By LAURIE TARKAN
For more than four years, Joann Citrone of West Deptford, N.J., went through round after round of expensive infertility treatments. But it wasn’t until two years after she and her husband adopted their second child from South Korea that she was finally given a correct diagnosis.
She suffered from a common yet often overlooked condition that can lead to infertility and a host of perplexing symptoms — yet is easily treated when it is properly diagnosed.
The condition is nonclassical congenital adrenal hyperplasia, or C.A.H. — a hormone deficiency that leads to excess production of androgens. In women it can interfere with ovulation; in men it can cause low sperm count. In addition, it can lead to short stature, body odor, acne, irregular menstruation and the excessive hair growth called hirsutism. (Ms. Citrone, now 38, had some of these symptoms, too.)
The diagnosis is based on a blood test for excess levels of a hormone called 17-hydroxyprogesterone — there is also a genetic test — and treatment involves small doses of the steroid dexamethasone. It can reverse many of the symptoms in three months to two and a half years.
Dr. New, who has studied the disease among New Yorkers, said she found it in 1 out of 100 people, but more often in certain ethnic groups — 1 in 27 Ashkenazi Jews, for example, and 1 in 40 Hispanics. It is the most common of the autosomal recessive diseases, in which a child inherits two copies of a recessive gene from his parents — a class that includes sickle cell anemia, Tay-Sachs and cystic fibrosis. But not everyone with the disease has symptoms or needs to be treated.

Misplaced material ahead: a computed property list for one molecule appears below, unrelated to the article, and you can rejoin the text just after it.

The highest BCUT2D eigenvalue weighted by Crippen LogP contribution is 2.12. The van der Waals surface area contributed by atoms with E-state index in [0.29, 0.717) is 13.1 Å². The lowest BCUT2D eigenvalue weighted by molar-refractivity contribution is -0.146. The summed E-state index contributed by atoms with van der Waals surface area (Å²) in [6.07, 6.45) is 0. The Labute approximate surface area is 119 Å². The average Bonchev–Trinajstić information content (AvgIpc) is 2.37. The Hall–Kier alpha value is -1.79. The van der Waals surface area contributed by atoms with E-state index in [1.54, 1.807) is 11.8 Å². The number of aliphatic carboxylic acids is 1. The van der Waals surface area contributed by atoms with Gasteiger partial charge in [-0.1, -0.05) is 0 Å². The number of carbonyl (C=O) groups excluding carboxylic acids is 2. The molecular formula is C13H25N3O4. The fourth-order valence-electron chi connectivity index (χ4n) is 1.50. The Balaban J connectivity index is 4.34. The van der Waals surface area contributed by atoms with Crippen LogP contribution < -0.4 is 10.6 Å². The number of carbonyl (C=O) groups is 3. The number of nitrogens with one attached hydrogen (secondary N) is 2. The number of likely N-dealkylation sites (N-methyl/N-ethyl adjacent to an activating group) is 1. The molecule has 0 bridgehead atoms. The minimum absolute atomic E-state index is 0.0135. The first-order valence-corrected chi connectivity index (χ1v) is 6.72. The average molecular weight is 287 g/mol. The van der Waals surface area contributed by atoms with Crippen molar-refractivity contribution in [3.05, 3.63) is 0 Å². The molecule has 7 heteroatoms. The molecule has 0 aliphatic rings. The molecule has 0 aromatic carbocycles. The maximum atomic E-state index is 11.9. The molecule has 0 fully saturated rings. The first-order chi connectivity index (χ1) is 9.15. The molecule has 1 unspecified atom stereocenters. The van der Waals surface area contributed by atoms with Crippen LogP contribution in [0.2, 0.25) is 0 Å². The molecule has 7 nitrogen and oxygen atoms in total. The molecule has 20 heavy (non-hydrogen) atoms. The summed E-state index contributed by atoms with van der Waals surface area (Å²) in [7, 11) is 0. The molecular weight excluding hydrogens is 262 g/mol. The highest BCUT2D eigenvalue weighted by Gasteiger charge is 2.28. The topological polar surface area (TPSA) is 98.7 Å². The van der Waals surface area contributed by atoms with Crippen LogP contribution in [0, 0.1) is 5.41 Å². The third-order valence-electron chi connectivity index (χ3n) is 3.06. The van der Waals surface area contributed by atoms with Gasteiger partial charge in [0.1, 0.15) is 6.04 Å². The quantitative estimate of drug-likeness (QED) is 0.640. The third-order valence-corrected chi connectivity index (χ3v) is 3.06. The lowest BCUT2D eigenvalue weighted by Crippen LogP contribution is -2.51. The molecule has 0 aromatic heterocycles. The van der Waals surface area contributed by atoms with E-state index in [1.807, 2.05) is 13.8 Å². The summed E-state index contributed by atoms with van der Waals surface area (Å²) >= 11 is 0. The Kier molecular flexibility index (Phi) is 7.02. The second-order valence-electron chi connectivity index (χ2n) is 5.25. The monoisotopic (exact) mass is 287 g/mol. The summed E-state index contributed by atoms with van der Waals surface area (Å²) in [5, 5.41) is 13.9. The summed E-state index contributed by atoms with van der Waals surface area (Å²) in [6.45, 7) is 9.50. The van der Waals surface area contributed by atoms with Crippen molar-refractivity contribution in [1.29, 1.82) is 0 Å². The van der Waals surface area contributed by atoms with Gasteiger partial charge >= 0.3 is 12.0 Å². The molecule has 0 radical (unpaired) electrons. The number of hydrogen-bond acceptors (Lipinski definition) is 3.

“It’s very variable,” Dr. New said, “and sometimes only one symptom is expressed.”
In its more severe form, classic C.A.H., the excess production of androgens can result in ambiguous genitalia in girls. In the nonclassic form, the excess androgen is lower and the symptoms are milder or nonexistent.
Not all fertility centers test for the disease, or they test for it only after they have tried other treatments. Some obstetricians are unaware of the disease and its effect on fertility, said Dr. Zev Rosenwaks, director of the Center for Reproductive Medicine at NewYork Presbyterian-Weill Cornell hospital.